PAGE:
Snowpack: Nature's Water Storage System

A Mountain of Water: The Crucial Role of Snowpack in Our Water Cycle

Mountains are often revered for their rich biodiversity and as hubs for outdoor recreation. However, beyond their aesthetic allure and ecological richness, mountains play a pivotal role as nature’s enormous water towers. 

As snow falls on high peaks around the world, it forms a frozen water reservoir called a snowpack. When temperatures rise throughout spring and early summer, this blanket of ice and snow gradually melts, drastically changing the landscape and refilling our drinking water reservoirs.

Snow melting into a stream, changing the landscape and refilling drinking water reservoirs.

Straddled along the Continental Divide in the Western United States, Rocky Mountain National Park is home to towering peaks, glacier-carved valleys, and pristine surface waters. In the park’s northern section, the snowpack resting on the Never Summer Mountains serves as the source of the Colorado River.

The role of mountain snowpack in our water cycle is significant, with 50% of the world’s freshwater and 75% of the Western U.S. water supply originating in the mountains!1 However, the reliability of this crucial water supply is at risk due to climate change.

In some regions, 1 °C of warming could cause snowpack to melt more rapidly—up to 30 days earlier each year. While gradual melting is beneficial, as it effectively recharges dry waterways and nourishes plant life, rapid melting poses challenges. Areas most prone to earlier melting with increased temperature include the Western U.S., coastal regions, the Arctic, Central Europe, and South America.2

Mount Chimborazo towering over the countryside of Ecuador

The Andes—the longest mountain range in the world—stretch along the western edge of South America. In this image, Mount Chimborazo towers over the countryside of Ecuador. Like the Western U.S., the Andes are susceptible to earlier snowpack melting due to increased temperatures. 

An excellent example of how a warming climate has made snowpack a more unreliable source of water is the Colorado River, a lifeline in the Western United States. Primarily fed by snowpack, studies show that the river’s flow has been reduced by an alarming 9.3% with each 1 °C (1.8 °F) uptick in temperature. Over the last century, the region has warmed 1.4 °C (2.5 °F).3

To learn more about the Colorado River’s challenges, I encourage you to check out the blog from earlier this year about how Reduced Snowpack Presents New Challenges for America’s Hardest Working River.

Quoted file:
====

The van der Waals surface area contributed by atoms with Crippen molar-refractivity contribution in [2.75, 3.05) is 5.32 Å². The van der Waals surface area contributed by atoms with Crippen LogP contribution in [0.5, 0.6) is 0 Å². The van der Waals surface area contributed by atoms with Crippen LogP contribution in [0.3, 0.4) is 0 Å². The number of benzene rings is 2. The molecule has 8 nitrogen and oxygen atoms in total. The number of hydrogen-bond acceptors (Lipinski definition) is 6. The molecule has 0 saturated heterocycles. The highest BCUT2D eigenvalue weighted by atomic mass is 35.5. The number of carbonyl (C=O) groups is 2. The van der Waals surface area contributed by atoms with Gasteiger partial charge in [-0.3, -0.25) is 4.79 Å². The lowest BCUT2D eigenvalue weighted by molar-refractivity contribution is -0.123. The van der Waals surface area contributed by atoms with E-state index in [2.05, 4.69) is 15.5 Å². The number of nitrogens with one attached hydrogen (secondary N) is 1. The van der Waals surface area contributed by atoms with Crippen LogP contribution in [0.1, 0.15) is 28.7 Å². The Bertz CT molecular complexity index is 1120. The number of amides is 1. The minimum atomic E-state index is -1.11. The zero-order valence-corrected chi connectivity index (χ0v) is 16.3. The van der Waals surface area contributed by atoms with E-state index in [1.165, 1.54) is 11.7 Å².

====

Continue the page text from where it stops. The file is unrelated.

So, where does all the meltwater from the mountains eventually go?

  1. Evaporation: In regions with low relative humidity, a significant portion of meltwater evaporates into the atmosphere.
  2. Ground saturation and vegetation replenishment: The meltwater seeps into the ground, saturating it and quenching the thirst of the local vegetation. It’s astonishing how a parched environment can absorb vast amounts of water!
  3. Stream and river recharge: The snowpack is the birthplace of numerous rivers globally. Meltwater rejuvenates these water bodies, ensuring their perennial flow.
  4. Reservoir refills: Rivers channel the meltwater into reservoirs. These reservoirs, in turn, supply water to large cities and vast agricultural lands, sometimes located hundreds of miles away from the mountain source.

The Hoover Dam, the water source for large cities such as Las Vegas, Nevada.

After the Colorado River winds through the Grand Canyon, it empties into Lake Mead, the largest reservoir in the United States. There, it is used to generate power at Hoover Dam and as the water source for large cities such as Las Vegas, Nevada.

Fresh snow will soon blanket the mountains as we approach winter in the Northern Hemisphere, replenishing snowpacks. This seasonal rhythm underscores the profound link between mountains and our water systems. The preservation of snowpacks against the threats of climate change is not just about protecting scenic vistas; it’s about safeguarding our most precious resource—water.

This blog is adapted from an infographic featured in issue #9 of our Mission: Water magazine. Please check it out for more water-focused stories from around the world!

Mission:Water is packed full of other water-focused stories from around the world.


1. Water Footprint Calculator, The Importance of Mountain Snowpack to Water Resources
2. Nature, A mechanism for regional variations in snowpack melt under rising temperature
3. The Washington Post, Climate change has stolen more than a billion tons of water from the West’s most vital river

1 Responses to this article

Excelente articulo.


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